- Create a sense of territoriality. People should feel they are on your turf when they enter the store and not free to do as they wish.
- Install a door signaling system like a buzzer/bell. This will alert staff of new arrivals.
- Use signs inside and outside the store to emphasize your security policy on limited cash on hand and employee inaccessibility to the safe.
- Silent "hold-up" alarms should be considered. Alarm signaling devices can be installed on the floor and tripped by foot, wired to a money clip in the till, hidden under the counter or inside an office or freezer, among other possibilities.
- Install a "buddy alarm" system. A simple bell or buzzer connected to the neighboring business can be an effective and inexpensive "panic" alarm. It should not be hooked to lights, for a flicker could warn the robber that an alarm has been sent. It should not be loud enough to be heard by the robber. The alarm should be activated only if there is no possibility of detection. A slight movement or sound could trigger a panicking robber into violence.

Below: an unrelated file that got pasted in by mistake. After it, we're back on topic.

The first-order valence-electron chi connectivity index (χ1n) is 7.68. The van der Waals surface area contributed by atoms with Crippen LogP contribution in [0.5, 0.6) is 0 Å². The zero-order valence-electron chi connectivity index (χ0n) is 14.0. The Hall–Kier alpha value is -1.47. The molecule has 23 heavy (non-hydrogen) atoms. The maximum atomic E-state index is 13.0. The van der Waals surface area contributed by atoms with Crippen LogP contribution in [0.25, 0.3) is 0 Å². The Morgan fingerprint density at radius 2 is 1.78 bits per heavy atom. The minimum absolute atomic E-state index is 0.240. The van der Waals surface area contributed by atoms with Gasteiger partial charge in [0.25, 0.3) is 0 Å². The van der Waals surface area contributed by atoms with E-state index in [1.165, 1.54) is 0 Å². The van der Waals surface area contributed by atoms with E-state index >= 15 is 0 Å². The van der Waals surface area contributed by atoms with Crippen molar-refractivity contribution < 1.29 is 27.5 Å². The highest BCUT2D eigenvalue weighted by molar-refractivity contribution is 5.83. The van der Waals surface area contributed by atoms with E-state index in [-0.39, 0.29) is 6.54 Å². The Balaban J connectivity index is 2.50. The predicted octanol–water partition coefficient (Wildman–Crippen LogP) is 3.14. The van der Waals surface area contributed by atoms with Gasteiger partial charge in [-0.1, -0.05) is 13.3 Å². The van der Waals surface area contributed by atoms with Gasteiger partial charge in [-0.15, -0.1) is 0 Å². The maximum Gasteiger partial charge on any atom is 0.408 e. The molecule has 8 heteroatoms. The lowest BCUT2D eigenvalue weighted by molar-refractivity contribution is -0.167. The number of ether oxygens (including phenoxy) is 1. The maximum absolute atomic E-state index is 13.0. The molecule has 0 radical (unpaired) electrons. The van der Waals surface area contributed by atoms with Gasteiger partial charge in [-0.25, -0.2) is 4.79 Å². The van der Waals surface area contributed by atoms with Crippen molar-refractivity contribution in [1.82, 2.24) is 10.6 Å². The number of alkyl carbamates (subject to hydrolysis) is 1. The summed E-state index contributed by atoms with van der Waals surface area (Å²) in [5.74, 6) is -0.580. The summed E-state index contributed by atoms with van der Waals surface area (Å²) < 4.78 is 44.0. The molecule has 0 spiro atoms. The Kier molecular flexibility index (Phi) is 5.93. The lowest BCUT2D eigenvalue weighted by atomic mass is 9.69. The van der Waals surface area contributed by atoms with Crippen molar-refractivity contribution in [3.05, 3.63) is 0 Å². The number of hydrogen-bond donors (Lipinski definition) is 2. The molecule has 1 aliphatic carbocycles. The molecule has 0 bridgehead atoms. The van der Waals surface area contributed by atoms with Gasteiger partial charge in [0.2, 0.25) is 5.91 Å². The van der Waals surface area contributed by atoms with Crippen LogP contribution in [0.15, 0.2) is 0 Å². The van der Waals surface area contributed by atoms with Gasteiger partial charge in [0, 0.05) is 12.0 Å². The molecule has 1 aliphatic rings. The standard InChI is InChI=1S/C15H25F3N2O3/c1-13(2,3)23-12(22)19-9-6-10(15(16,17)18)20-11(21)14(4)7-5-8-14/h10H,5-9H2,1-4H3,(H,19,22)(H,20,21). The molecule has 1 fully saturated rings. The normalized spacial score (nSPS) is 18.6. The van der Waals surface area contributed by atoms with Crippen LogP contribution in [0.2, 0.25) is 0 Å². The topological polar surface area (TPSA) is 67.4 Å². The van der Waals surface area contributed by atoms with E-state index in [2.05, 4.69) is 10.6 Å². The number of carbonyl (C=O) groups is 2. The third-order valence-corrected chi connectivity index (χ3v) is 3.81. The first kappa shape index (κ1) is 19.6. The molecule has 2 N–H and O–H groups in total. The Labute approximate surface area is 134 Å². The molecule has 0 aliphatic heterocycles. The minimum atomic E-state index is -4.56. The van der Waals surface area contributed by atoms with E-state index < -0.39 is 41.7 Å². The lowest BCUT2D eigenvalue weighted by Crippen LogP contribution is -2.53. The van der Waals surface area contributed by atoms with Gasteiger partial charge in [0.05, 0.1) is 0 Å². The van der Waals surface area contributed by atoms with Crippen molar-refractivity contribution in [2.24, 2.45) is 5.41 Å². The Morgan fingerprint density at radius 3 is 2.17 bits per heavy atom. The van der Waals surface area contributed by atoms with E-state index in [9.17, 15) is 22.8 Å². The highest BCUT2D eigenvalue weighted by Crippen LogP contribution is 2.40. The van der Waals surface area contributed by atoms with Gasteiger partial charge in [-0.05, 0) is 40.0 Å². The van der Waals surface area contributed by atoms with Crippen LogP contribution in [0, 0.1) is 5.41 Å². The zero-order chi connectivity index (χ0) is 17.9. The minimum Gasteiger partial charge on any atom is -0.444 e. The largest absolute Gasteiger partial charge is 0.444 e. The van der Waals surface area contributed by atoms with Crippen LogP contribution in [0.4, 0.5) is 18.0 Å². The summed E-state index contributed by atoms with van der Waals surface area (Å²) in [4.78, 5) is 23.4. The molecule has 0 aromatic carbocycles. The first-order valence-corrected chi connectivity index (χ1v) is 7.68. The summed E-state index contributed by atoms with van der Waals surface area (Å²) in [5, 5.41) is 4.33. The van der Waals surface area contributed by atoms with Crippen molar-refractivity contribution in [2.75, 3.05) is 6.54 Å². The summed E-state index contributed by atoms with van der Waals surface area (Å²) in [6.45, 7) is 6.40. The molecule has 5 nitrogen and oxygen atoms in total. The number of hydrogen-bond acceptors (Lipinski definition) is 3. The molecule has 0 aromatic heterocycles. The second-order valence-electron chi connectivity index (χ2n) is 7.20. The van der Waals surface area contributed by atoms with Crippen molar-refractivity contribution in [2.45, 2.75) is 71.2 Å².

- Greet each customer. Establish eye contact and remember their general appearance. Good customer service discourages hesitant robbers as well as other thieves. This attention to detail conveys control and puts people on notice they have been observed and can be identified later.
- Place height markings along the vertical frame at the entrance. This allows employees the ability to tell how tall the robber is at a glance so employees can tell at a chance how tall the robber is.
- Consider installing a quality video camera and recorder kept high on the wall but visible. Don't use fake cameras. Robbers know the difference. Have several cameras connected to the system, some visible, some not. Only the managers should have access to the tape.